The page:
A Note from Fatty: After yesterday’s post, Ben from Arriva contacted me saying they’d like to donate 5 sets of the Arriva headphones for me to give away in a contest to raise money for Team Fatty’s LiveStrong Challenge. Very cool! The contest will be tomorrow and will be a 1-day raffle, so be certain to check in for tomorrow’s post.
Another Note from Fatty: My friend — and Team Fatty member — Adam is doing a Princeton Tec Bike Light giveaway to raise money. Learn how you can win a very nice light setup for your bike here.
You know, every time I see Levi Leipheimer or Lance Armstrong ride in their signature turquoise, navy blue, lemon-yellow and white Astana jerseys with the impossible-to-decipher glyph on the chest — is that a bird carrying a sun? — I can’t help but think to myself, “You know, some day I think I’d really like to go visit Kazakhstan, or perhaps, should I be given the opportunity, purchase some Kazakh-produced consummables. Such as oil. Or perhaps wool.”
Similarly, when I see Robby McEwen execute a perfect sprint while sporting his Silence-Lotto kit, I can’t help but want to burn through a few bucks on state-sponsored gambling. But strangely enough, I really want to do so quietly.
And when I see someone from AG2R go by, I always think to myself, “Hey! Someday I should find out what AG2R means!”
Team Columbia-High Road makes me want to visit Columbia. Using a high road.
You see what I’m getting at here? The current pro cycling team sponsors are going about things all wrong, and pro teams are going after the wrong kind of sponsors. As a result, sponsors are defecting and teams aren’t getting paid.
Luckily for everyone, I am here to help.
Recommendations for Sponsors
In days of yore (specifically, 1820 – 1948), it was enough for a company to sponsor a cycling team simply to get name recognition. To proclaim to the world, “A company named ‘Milram’ exists!” And eventually, people would find out that ‘Milram’ makes dairy products, and is not, as one would first suppose, “Marlin” spelled backward, and wrong.
Since then, a few things have changed. Like TV has been invented. And other stuff, too, like cheese in an aerosol can, although that is not germane to this conversation. In any case, most people now recognize that it is a good idea to not just announce your existence, but to also proclaim what it is you do, and maybe even get specific about a particular product or service you would like to emphasize at the moment.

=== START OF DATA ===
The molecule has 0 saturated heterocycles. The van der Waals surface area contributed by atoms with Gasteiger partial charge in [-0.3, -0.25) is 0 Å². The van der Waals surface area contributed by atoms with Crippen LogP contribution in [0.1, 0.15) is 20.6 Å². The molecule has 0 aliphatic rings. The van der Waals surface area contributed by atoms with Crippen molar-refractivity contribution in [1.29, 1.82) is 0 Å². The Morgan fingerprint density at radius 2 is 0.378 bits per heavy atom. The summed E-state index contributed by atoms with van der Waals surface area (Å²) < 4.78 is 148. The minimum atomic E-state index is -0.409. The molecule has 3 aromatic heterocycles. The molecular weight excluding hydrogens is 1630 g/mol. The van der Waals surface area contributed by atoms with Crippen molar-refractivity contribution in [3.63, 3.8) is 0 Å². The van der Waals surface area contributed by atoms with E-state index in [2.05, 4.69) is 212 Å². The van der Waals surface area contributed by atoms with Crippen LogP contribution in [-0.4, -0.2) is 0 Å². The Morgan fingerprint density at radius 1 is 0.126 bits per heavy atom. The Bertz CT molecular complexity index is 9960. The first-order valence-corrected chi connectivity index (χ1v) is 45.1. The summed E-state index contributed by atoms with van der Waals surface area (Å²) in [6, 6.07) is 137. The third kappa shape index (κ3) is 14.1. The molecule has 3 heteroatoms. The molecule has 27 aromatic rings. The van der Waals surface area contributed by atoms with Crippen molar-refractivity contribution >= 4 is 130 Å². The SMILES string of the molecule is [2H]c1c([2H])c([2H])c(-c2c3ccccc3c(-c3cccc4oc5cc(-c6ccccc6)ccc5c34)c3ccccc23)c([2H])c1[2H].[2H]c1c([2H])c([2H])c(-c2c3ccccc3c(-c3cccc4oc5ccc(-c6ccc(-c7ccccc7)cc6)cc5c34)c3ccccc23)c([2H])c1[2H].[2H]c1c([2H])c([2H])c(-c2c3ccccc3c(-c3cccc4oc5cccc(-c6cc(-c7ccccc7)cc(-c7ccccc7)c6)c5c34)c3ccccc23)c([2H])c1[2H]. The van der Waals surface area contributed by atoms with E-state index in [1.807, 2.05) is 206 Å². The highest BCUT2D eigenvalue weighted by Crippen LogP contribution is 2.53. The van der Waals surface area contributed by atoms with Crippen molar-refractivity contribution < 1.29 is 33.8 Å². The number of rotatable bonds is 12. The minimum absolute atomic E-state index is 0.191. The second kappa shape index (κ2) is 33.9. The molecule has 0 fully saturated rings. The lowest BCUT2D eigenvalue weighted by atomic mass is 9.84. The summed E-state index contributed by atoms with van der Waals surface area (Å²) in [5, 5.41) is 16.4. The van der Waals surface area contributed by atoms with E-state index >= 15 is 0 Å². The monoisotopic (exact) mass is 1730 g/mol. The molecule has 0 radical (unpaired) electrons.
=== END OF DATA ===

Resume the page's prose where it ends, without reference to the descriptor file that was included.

Let’s consider a few examples of companies that might be good pro team sponsor candidates, and how they might get good use out of their marketing dollars.
Hersheys: Even as a child, I hated parades. Floats did not interest me. Marching bands grated on me. Horses pooping on the street grossed me out. The only thing I liked about parades was all the free candy tossed my way. That I could get behind. Hersheys should sponsor a team, with their jersey design in Hersheys brown, and their helmets specially shaped to look like the iconic Hersheys Kiss. And then — as part of the sponsorship contract — riders should be required to carry a couple of bags full of Hersheys Kisses in all their training rides and races, which they would toss by the handsful out to the crowds. Oh, and also they should start making better-tasting chocolate, or when Team Hersheys races in Europe, the crowds will throw the chocolate right back at them.
Ikea: If Ikea sponsored a team, they should first make a bike that ships in a flat box, and can be assembled and maintained using nothing but a hammer and a hex wrench, as long as you follow the instructions exactly. And they should call the bike “Mjolk” or “Bladdo” or something like that. Oh, and the team could make a point of eating Swedish Fish as their main on-bike food.
Playgirl Magazine: This one’s easy. No team jersey, just shorts. And cyclists must be at least 80% as good looking as Cipollini. Maybe they could get the Assos guy to ride for them.
Fiber One: Every cyclist knows the value of taking a good dump before an important ride. Seriously, I cannot think of a better sponsoring team product tie-in than this one. The focus for the members of this team would be a little bit different than other teams. Which is to say, Team Fiber One members would be required to look relaxed and happy wherever they go, whether on a training ride or in the middle of a bunch sprint.
Microsoft / Apple: These two companies should each sponsor teams, and then ignore every other racer, instead focusing on constantly attacking each other. Microsoft bikes and kits should be incredibly versatile and useful, but require advanced degrees to get beyond basic functionality. Apple bikes would be fixed-gear and stamped from a single piece of aluminum, because that would look simple and elegant.
And they would cost $40,000.
Once they see the inevitable success of this model, other companies would scramble to climb aboard the pro cycling sponsorship bandwagon. NBC could have its Fall lineup — or a Very Special Episode of Chuck — advertised on jerseys. Martha Stewart could have bric-a-brac hot-glued onto bikes and helmets, as well as color-coordinated seasonal outfits to die for.
Sony could have a team that uses bike technology similar to — but intentionally incompatible with — every other team. Donald Trump could have a team that does whatever he wants, regardless of whether it makes any sense whatsoever.
And Oprah and I could co-launch a pro version of Team Fat Cyclist.